Why is why anything short of a repeat championship will be difficult to stomach.
If the Lakers lose tonight, you'll have a right to be disappointed. Angry, even. You and I, as longtime fans of the team, are invested in the franchise, emotionally and financially. Consider: in discussions of player salaries, someone occasionally will chime in with a facilely dismissive "Oh well, it's not like it's our money" remark. The thing is, it actually is our money. Jerry Buss doesn't have a special dispensation from the U.S. Treasury Department to print his own currency. The players' salaries, Phil's salary, the leftover cashishe that underwrites Dr. Buss's trips to Italy... it's all extracted from the pockets of TV networks, advertisers and the paying fan, the lot of us included. You paid for this team, with cash monies and your willingness to sit through crap commercials on Fox Sports West in the middle of January. This gives you the right to demand a championship-caliber performance tonight.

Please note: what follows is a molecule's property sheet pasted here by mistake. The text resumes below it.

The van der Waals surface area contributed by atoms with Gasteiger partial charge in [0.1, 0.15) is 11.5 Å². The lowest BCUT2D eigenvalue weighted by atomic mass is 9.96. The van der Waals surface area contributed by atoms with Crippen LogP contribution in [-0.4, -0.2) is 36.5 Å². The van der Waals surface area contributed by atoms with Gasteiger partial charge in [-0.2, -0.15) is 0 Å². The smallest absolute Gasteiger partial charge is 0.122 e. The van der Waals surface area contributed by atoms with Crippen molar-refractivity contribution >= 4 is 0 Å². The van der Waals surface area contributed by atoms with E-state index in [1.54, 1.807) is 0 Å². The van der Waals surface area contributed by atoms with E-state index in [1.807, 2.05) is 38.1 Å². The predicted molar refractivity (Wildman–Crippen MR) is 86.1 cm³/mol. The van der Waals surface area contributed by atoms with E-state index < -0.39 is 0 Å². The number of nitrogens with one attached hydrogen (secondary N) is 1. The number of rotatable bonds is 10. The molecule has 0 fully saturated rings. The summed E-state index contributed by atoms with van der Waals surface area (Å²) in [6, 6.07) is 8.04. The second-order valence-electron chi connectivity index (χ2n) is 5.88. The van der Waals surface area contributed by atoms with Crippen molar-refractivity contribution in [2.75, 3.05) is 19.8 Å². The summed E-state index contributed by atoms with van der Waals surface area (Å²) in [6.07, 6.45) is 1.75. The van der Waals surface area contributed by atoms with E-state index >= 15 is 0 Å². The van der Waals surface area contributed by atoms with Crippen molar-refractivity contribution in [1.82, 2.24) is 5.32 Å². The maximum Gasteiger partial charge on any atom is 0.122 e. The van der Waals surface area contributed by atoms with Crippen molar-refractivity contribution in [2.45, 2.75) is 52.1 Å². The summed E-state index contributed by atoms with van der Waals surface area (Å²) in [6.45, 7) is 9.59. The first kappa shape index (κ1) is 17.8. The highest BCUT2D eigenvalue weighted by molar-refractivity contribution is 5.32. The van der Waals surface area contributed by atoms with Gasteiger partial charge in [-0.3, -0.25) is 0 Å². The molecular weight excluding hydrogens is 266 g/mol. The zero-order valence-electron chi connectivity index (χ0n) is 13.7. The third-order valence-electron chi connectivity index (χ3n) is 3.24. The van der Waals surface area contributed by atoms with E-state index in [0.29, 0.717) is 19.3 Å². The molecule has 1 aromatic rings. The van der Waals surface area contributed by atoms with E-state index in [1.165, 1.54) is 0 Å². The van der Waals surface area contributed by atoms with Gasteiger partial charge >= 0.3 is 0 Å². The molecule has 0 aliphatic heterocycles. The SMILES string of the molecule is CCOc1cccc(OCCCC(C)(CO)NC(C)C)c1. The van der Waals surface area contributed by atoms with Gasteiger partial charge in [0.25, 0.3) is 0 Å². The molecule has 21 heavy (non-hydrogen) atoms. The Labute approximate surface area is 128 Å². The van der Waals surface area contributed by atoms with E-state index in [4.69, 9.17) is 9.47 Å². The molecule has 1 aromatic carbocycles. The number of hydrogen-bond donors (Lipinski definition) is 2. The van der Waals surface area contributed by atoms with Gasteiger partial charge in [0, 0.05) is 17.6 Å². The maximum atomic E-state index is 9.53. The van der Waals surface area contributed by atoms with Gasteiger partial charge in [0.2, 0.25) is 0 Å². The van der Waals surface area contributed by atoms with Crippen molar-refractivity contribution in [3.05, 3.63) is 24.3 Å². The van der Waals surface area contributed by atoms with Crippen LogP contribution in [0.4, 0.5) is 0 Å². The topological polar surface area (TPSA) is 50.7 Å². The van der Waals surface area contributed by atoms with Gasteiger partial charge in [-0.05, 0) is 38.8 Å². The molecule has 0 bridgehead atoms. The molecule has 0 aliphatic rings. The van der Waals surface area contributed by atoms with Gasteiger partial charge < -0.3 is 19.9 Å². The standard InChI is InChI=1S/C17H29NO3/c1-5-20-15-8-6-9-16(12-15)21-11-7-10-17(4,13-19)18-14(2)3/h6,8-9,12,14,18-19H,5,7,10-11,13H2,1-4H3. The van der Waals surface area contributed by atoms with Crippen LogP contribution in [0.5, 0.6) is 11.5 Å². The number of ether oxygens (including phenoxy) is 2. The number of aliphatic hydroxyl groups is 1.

You don't need me to tell you that it won't be easy. This will be the 104th game played by the Lakers this season. Any way you slice it, that's a Long March to warm the cockles of Mao's undead heart. Fatigue will tax muscles and minds. Defenders will clutch when otherwise, with a bit more gas in the tank, feet might have slid. Jump shots will line-drive their way to the front of the rim.
Beyond that, there are few certainties. Each game in this series has been radically different from the one before. Momentum is an illusion. If the Celtics play to their ceiling, they're good enough to end the Lakers' season tonight. If the Lakers play to their ceiling, nothing the Celtics do will matter.